The Artist's Assistant, In the Study and Practice of Mechanical Sciences: Calculated for the Improvement of Genius. Illustrated with Copper-Plates — Birmingham, [ca. 1785]

Page: V
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License: Public Domain Mark Use / Order
1 cm


TT is needlefs to apologize for fending forth
JL this production, as it is calculated to
improve the riling genius, and to render the
fludy and practice of the polite arts eafy and
agreeable to thofe vvhowifhto tread the pleafing
paths of fcience.

We need no greater flimulation to the ftudv
of the arts than a due contemplation of their
fjgnificancy to mankind, and a reflection on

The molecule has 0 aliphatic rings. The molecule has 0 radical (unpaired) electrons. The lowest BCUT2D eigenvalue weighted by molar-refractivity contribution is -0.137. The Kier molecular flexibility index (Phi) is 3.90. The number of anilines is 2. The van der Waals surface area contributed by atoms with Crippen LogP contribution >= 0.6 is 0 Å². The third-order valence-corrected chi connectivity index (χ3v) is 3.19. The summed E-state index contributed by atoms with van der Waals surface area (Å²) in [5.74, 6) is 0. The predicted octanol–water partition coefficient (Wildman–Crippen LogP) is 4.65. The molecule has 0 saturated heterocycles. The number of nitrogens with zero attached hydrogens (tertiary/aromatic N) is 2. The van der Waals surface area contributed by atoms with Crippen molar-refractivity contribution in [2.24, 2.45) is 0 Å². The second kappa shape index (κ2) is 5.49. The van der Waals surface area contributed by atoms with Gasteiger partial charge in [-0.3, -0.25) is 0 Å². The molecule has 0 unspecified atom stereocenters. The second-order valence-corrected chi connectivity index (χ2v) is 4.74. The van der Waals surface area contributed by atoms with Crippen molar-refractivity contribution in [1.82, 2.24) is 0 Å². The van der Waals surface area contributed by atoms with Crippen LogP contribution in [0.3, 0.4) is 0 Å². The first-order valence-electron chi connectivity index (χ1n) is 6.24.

the eftimation in which they have been held by
the wife ft men, and in the greateft nations upon
earth. To trace their beginning among men,
we fhould find them coeval with man himfelf.
The remembrance of the moft extraordinary
events, as well as the learning of the firft men,
was prelerved by means of the fine arts. Re-
calling to memory the great actions of their an-
cestors, they were the noblefl fpurto their pof-
terity to imitate their virtues, lo beneficial to
fociety, and all great minds have ever been
moft fenfible to impreffions of this kind. It
is not eafy to imagine a higher merit, than
that of infpiring thofe who were the moft ca-
pable in exerting themfelves in the fervice of
human nature, with a love of storv and im-
mortality. It is no wonder then, if the arts
were held in diftin°;uifhed honour bv the
greateft kings, and the mofl powerful com-

A monwealths,
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